Upon arriving at Old Dominion in 2001, Blaine Taylor discovered a state with a college basketball landscape as diverse as its beach-to-mountains topography.
Teams competed in the ACC, Big East, Colonial Athletic Association, Atlantic 10, Southern and Big South conferences. Many were NCAA tournament regulars.
If ODU can be the best in Virginia, Taylor thought, "then we'll be pretty darn good."
About a third into this season, the Monarchs are, indeed, the state's best and pretty darn good.
ODU is 8-2 entering Thursday's home test against 6-6 Presbyterian, this against a stout schedule that CollegeRPI.com rates the nation's 17th-best. Most encouraging, the Monarchs are ninth in the website's Rating Percentage Index, which mirrors the rankings used by the NCAA tournament selection committee.
Not that anyone should be surprised.
This is Taylor's 10th season as ODU's coach, and his teams have won at least 24 games in five of the last six years.
Last season was arguably his best as the Monarchs went 27-9, won the CAA regular season and tournament, defeated Notre Dame in the first round of the NCAAs and gave Baylor fits in the second. With four starters returning from that squad, Taylor had no qualms again crafting a diabolical schedule.
"We've really been ambitious," he said. "That's what we do."
ODU lost a taut opener at home to Georgetown, No. 2 in the RPI, but a week later traveled to the Virgin Islands and captured the Paradise Jam with conquests of St. Peter's, Clemson and Xavier. After another signature victory, at home over Richmond, the Monarchs dropped their CAA opener at Delaware but have since won three straight, Dayton being the most notable victim.
Coaches hate losing, but they love teams that respond well to the inevitable setbacks.
"Our shortcomings fed into our longcomings," Taylor said.
Hey, you get to make up words when you're winning, and the Monarchs are winning in typical Taylor fashion. They rank third nationally in rebounding margin, defend fiercely in either man-to-man or zone and go eight or nine deep.
"They're all starting to make their presence felt," Taylor said of reserves such as Trian Iliadis and Chris Cooper. "But they've been around two or three years. They've been part of championships and postseason play. The strength of our team isn't just the older (starters). It's across the board."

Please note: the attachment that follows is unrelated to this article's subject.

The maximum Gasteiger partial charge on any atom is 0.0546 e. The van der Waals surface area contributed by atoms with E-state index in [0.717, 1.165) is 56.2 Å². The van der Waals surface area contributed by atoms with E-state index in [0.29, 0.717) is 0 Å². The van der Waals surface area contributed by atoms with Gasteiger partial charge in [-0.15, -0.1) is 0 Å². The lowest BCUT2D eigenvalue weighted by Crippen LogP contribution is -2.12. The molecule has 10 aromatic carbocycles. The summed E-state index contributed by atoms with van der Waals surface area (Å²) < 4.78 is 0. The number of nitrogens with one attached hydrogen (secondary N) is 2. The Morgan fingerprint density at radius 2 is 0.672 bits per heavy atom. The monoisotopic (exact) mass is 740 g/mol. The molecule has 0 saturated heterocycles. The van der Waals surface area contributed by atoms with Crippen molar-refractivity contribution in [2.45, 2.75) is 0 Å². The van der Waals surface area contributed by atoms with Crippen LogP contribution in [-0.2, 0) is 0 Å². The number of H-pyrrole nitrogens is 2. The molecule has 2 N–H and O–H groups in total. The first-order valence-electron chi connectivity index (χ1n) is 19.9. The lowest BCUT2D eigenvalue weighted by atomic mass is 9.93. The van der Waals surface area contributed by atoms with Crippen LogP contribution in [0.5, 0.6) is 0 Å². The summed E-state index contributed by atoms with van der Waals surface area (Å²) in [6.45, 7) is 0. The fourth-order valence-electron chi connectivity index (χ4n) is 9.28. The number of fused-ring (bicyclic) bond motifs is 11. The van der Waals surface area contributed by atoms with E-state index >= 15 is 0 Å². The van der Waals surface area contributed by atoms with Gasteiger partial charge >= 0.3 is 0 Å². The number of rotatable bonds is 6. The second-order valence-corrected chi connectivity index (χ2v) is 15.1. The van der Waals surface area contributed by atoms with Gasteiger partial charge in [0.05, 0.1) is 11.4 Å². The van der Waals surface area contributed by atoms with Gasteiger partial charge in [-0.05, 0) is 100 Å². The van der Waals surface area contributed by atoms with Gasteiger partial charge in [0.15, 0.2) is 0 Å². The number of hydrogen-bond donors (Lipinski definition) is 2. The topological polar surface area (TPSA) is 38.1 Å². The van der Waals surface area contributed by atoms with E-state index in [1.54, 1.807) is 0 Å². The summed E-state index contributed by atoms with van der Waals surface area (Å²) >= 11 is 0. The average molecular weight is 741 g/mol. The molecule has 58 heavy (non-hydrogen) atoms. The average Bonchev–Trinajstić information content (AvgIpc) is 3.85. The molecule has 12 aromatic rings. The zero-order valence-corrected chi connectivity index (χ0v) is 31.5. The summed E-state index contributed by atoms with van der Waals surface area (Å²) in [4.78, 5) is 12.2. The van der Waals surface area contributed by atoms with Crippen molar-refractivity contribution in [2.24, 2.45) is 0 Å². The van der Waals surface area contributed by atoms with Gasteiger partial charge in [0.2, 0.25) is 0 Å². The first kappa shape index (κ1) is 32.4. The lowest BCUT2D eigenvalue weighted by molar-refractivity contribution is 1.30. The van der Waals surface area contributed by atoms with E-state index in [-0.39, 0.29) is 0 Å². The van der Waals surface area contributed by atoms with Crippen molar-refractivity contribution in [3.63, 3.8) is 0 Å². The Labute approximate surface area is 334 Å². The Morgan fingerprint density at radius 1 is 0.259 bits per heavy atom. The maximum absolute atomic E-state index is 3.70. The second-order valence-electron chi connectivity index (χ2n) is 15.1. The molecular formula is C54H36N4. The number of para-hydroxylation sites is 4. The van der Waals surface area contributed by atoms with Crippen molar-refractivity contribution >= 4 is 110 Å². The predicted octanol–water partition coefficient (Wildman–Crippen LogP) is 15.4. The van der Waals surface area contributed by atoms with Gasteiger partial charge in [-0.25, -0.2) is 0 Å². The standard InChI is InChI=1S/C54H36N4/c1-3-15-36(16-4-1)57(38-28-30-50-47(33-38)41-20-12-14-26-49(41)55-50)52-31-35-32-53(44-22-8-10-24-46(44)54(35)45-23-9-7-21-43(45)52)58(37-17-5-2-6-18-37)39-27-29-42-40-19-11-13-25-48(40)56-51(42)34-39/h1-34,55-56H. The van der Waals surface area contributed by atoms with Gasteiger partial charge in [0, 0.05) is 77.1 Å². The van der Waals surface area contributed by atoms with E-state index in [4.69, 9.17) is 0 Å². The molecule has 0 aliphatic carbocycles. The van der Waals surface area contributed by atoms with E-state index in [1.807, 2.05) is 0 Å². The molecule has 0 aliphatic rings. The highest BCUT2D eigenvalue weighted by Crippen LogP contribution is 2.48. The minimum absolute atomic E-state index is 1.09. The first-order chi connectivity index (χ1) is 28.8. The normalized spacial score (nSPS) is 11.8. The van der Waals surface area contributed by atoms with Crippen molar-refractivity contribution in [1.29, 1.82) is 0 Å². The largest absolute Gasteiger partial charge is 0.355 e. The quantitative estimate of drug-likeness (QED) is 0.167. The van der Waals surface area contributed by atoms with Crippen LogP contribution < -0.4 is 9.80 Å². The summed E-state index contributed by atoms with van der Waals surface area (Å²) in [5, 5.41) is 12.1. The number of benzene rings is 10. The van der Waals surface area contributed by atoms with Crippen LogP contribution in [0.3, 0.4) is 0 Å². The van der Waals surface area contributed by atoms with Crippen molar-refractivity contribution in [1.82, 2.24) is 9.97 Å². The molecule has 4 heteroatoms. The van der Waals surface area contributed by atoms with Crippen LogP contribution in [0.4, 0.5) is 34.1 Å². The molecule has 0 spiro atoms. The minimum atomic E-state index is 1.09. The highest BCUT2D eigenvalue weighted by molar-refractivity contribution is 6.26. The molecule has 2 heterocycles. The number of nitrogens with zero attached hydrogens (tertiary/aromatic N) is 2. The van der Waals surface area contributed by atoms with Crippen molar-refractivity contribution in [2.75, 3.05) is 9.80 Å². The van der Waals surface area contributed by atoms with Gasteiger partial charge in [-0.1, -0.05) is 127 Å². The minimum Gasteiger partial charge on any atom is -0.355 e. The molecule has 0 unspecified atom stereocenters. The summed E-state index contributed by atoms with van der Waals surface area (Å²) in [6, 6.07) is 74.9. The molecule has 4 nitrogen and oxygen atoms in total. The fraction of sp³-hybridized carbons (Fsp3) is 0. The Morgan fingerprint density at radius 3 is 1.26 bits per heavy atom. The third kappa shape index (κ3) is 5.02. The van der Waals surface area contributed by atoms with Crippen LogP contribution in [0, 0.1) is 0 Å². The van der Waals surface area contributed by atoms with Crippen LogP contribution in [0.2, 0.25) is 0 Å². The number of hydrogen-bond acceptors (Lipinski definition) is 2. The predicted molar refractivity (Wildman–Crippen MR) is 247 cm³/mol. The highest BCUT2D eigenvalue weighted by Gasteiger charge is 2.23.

Indeed, while Frank Hassell, Kent Bazemore, Ben Finney and Keyon Carter are the undeniable core, Cooper has contributed valuable board work, Iliadis much-needed perimeter shooting. The Monarchs made 31.7 percent of their 3-pointers last season, but thanks to Iliadis (19-of-43), they're up to 36 percent.
Presbyterian offers a curious challenge. The Blue Hose from Clinton, S.C., are obscure and the final game before a week-long Christmas break, but they've won back-to-back road games at Auburn and Wake Forest.
Plus, as Taylor, an incurable wise guy, said: "It's hard to play a whole religion by yourself."
It will be even harder Dec. 30 when ODU plays at Missouri, where Kecoughtan High graduate Ricardo Ratliffe leads the Tigers in rebounding. Ranked ninth by the Associated Press, Mizzou has won 54 consecutive non-conference home games and plays a frantic, baseline-to-baseline pace that wears out many opponents.
The teams met last November in a Texas tournament, and 24 turnovers doomed the Monarchs to a 66-61 defeat. But such tests steeled ODU for postseason and will again this year.
"The Missouri game kind of looms," Taylor said as he trolled for Christmas gifts Wednesday.
Go back to shopping, I told him.
"I'd rather talk to you," he said. "It's cheaper."
David Teel can be reached at 247-4636 or by e-mail at email@example.com. For more from Teel, read his blog at dailypress.com/teeltime, and follow him at twitter.com/DavidTeelatDPCopyright © 2015, The Baltimore Sun